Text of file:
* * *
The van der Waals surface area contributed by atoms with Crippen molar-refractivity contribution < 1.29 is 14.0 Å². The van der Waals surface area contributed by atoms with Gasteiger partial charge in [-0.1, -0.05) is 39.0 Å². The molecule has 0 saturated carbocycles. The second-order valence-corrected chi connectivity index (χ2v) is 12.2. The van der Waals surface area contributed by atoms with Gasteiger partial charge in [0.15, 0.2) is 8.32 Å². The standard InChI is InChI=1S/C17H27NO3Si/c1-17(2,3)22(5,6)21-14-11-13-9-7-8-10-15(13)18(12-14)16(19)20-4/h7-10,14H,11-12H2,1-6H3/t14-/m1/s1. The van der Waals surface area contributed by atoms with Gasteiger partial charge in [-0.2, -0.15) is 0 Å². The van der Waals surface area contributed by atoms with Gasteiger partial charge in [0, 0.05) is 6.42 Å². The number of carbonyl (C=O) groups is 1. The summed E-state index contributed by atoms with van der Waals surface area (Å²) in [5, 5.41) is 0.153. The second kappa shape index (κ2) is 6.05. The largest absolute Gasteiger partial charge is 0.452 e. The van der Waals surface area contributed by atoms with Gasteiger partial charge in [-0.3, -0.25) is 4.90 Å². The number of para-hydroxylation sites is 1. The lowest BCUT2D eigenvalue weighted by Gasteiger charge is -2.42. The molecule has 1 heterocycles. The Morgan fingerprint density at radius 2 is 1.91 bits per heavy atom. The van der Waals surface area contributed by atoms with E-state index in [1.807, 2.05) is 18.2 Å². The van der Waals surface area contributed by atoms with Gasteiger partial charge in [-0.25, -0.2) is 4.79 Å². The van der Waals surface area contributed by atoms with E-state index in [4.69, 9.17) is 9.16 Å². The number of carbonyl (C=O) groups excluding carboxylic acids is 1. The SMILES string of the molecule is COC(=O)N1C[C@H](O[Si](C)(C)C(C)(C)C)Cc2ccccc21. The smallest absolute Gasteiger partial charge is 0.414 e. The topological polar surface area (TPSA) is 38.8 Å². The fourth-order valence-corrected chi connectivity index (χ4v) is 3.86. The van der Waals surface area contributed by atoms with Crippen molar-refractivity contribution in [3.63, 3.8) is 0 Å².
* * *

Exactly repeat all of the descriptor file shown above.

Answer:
The van der Waals surface area contributed by atoms with Crippen molar-refractivity contribution < 1.29 is 14.0 Å². The van der Waals surface area contributed by atoms with Gasteiger partial charge in [-0.1, -0.05) is 39.0 Å². The molecule has 0 saturated carbocycles. The second-order valence-corrected chi connectivity index (χ2v) is 12.2. The van der Waals surface area contributed by atoms with Gasteiger partial charge in [0.15, 0.2) is 8.32 Å². The standard InChI is InChI=1S/C17H27NO3Si/c1-17(2,3)22(5,6)21-14-11-13-9-7-8-10-15(13)18(12-14)16(19)20-4/h7-10,14H,11-12H2,1-6H3/t14-/m1/s1. The van der Waals surface area contributed by atoms with Gasteiger partial charge in [-0.2, -0.15) is 0 Å². The van der Waals surface area contributed by atoms with Gasteiger partial charge in [0, 0.05) is 6.42 Å². The number of carbonyl (C=O) groups is 1. The summed E-state index contributed by atoms with van der Waals surface area (Å²) in [5, 5.41) is 0.153. The second kappa shape index (κ2) is 6.05. The largest absolute Gasteiger partial charge is 0.452 e. The van der Waals surface area contributed by atoms with Gasteiger partial charge in [-0.3, -0.25) is 4.90 Å². The number of para-hydroxylation sites is 1. The lowest BCUT2D eigenvalue weighted by Gasteiger charge is -2.42. The molecule has 1 heterocycles. The Morgan fingerprint density at radius 2 is 1.91 bits per heavy atom. The van der Waals surface area contributed by atoms with E-state index in [1.807, 2.05) is 18.2 Å². The van der Waals surface area contributed by atoms with Gasteiger partial charge in [-0.25, -0.2) is 4.79 Å². The van der Waals surface area contributed by atoms with E-state index in [4.69, 9.17) is 9.16 Å². The number of carbonyl (C=O) groups excluding carboxylic acids is 1. The SMILES string of the molecule is COC(=O)N1C[C@H](O[Si](C)(C)C(C)(C)C)Cc2ccccc21. The smallest absolute Gasteiger partial charge is 0.414 e. The topological polar surface area (TPSA) is 38.8 Å². The fourth-order valence-corrected chi connectivity index (χ4v) is 3.86. The van der Waals surface area contributed by atoms with Crippen molar-refractivity contribution in [3.63, 3.8) is 0 Å².